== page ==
Producer and writer Dan Patterson freely admits to being an addict. But while there are many in show business with substance abuse problems, Patterson's compulsion is somewhat different - he gets withdrawal symptoms if the audience is not laughing loudly enough at the material he has penned.
Fortunately for Patterson, his show The Duck House, which opened recently in the West End, has been getting plenty of laughs. The farce is based on the MPs' expenses scandal of 2009. Not that he is counting but Patterson reckons there are "50 big laughs" in the production. "You do become a laughter junkie," he reflects. "I sit there thinking 'that should be a laugh - that was a laugh last night. What can we do on that gag to make it better?' Laughter is my fix. I really do need it."
The idea for the show came to Patterson - best known for producing hit TV series like Mock The Week and Whose Line Is It Anyway? - as he watched the expenses scandal unfolding on television news. "There was a story about a woman MP who was seen moving furniture into a flat to make it look as if she was living there. I immediately thought that this was the stuff of farce - you are pretending that one thing is actually another thing." Colin Swash, who writes gags for Mock The Week and Have I Got News for You, agreed to write the play with Patterson and, after years of work, it premiered last month.
It is his first venture into theatre and he is happy to admit that he is hugely excited to see his name in lights at the Vaudeville. "I know it might seem obsessive, but I have seen the show 25 to 30 times. When I laugh, it is not at the lines I or Colin have written but at the way the actors are delivering them. Actors like Ben Miller, Nancy Carroll, Simon Shepherd and Diana Vickers make a huge difference."
He admits that the theatre is a very different discipline from the TV shows he is used to. "It's a huge learning curve. On Mock The Week you keep the cameras running for two-and-a-half hours and then you edit down to half-an-hour. In theatre, you spend an awfully long time on it but then it's the same every night. "It's the audience which makes it different.
"People say I'm obsessed with audience and I am. In improv, if the audience isn't responding then it doesn't work because the performers need that trampoline to bounce off. I find it an utterly fascinating process to see how in theatre the audience reacts differently on different nights."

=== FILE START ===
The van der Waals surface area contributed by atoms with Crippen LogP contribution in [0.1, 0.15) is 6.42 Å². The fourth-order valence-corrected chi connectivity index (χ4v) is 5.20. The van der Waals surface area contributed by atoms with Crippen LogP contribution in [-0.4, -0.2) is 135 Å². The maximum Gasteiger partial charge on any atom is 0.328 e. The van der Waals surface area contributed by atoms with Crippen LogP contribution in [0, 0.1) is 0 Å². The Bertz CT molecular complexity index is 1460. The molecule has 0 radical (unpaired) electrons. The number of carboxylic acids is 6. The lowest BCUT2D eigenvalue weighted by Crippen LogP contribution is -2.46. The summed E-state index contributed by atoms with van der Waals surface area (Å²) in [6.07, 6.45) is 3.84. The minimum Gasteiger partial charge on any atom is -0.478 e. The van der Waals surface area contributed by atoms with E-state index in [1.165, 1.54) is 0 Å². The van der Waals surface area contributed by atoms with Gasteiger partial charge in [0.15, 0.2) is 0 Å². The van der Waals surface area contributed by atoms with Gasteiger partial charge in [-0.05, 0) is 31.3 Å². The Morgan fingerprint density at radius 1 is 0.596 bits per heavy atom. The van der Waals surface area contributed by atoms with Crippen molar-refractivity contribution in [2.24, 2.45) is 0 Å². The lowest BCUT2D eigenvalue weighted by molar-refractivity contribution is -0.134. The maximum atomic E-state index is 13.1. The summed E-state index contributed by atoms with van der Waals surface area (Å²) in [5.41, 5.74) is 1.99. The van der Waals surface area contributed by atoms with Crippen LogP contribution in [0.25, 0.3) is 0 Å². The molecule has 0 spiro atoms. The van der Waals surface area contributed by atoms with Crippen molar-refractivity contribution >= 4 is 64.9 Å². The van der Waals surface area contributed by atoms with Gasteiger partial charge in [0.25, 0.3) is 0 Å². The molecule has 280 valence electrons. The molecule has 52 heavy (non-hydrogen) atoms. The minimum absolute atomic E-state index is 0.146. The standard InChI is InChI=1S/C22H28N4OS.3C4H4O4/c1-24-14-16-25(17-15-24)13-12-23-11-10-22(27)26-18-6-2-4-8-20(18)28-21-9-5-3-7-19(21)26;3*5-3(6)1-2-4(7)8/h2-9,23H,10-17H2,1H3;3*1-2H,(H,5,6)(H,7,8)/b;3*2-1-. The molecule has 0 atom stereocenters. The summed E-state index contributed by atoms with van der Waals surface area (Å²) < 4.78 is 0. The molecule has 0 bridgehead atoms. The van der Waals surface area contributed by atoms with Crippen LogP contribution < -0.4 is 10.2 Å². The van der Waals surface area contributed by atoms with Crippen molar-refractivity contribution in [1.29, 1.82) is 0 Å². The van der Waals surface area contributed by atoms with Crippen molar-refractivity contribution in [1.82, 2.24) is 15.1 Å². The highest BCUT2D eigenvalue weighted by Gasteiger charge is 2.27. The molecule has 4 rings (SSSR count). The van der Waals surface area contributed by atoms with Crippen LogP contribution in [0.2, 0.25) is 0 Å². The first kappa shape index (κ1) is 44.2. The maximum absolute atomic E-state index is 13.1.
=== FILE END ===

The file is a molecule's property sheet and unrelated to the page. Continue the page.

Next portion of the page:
Having made his name in the world of TV improv and satire, his concept for the The Duck House was very different. He feels that TV commissioning editors are no longer receptive to farce or broad comedy and that its natural home is now the theatre, a notion supported by the fact that shows such as Boeing Boeing, and One Man, Two Guvnors have done so well in the West End.
"You could have done this play as satire like The Thick Of It and you could have made it into a serious drama. We were chided by one critic for not writing Pravda. But I liked the idea that this stuff was so ridiculous and comical. If someone wants to write a tragic drama about the scandal, then there's no reason why they shouldn't. But I like laugh-out-loud comedy."
He has been at the forefront of TV comedy since Whose Line Is It Anyway? opened in 1988. He says the inspiration for the show could be traced back to Habonim - an organisation which has proved almost to be a Jewish equivalent of the Cambridge Footlights in terms of the talent it has produced. Graduates, in addition to Patterson, include Arnold Wesker, David Baddiel, Sacha Baron Cohen and Mike Leigh. "There was definitely an atmosphere which was creative and spontaneous. We would spend a lot of time playing around with comic ideas. Parents should send their kids to Jewish youth groups. They are very creative places and you get to meet like-minded people. It's one of the biggest gifts I had in my life."
Whose Line is it Anyway? became a fixture on Channel 4, winning a Bafta, but it was in America where the show went really mainstream. Patterson is pretty sure it was the first to be taken overseas lock, stock and barrel by the same production company - a concept which has since been copied by shows including Who Wants To Be A Millionaire? and X Factor. "In the US, we had Drew Carey as the host who was a massive sitcom star at the time and we also had the same Americans who had been in over 200 shows over here, so they were very experienced. We were on ABC and did so well that NBC put Friends against us in the same time slot. That was a kind of badge of honour."
When Patterson came back to Britain with his young family, he set about replicating its success with a concept for a topical stand-up panel show - Mock The Week. After a quiet opening on BBC2, the show gained momentum, particularly when some of Frankie Boyle's more provocative material began to register with the public. Boyle has gone but Mock The Week has maintained its popularity, to date racking up more than 120 episodes.
Patterson is married to Laura Marks, now hugely influential in UK Jewish life. "She founded Mitzvah Day, which from a standing start has become established in more than 30 countries. On the back of that, from nowhere she has become number two at the Board of Deputies. She is so efficient. People are always asking me to go on committees and I always say: 'Ask Laura. She's great at that, I'm terrible.'"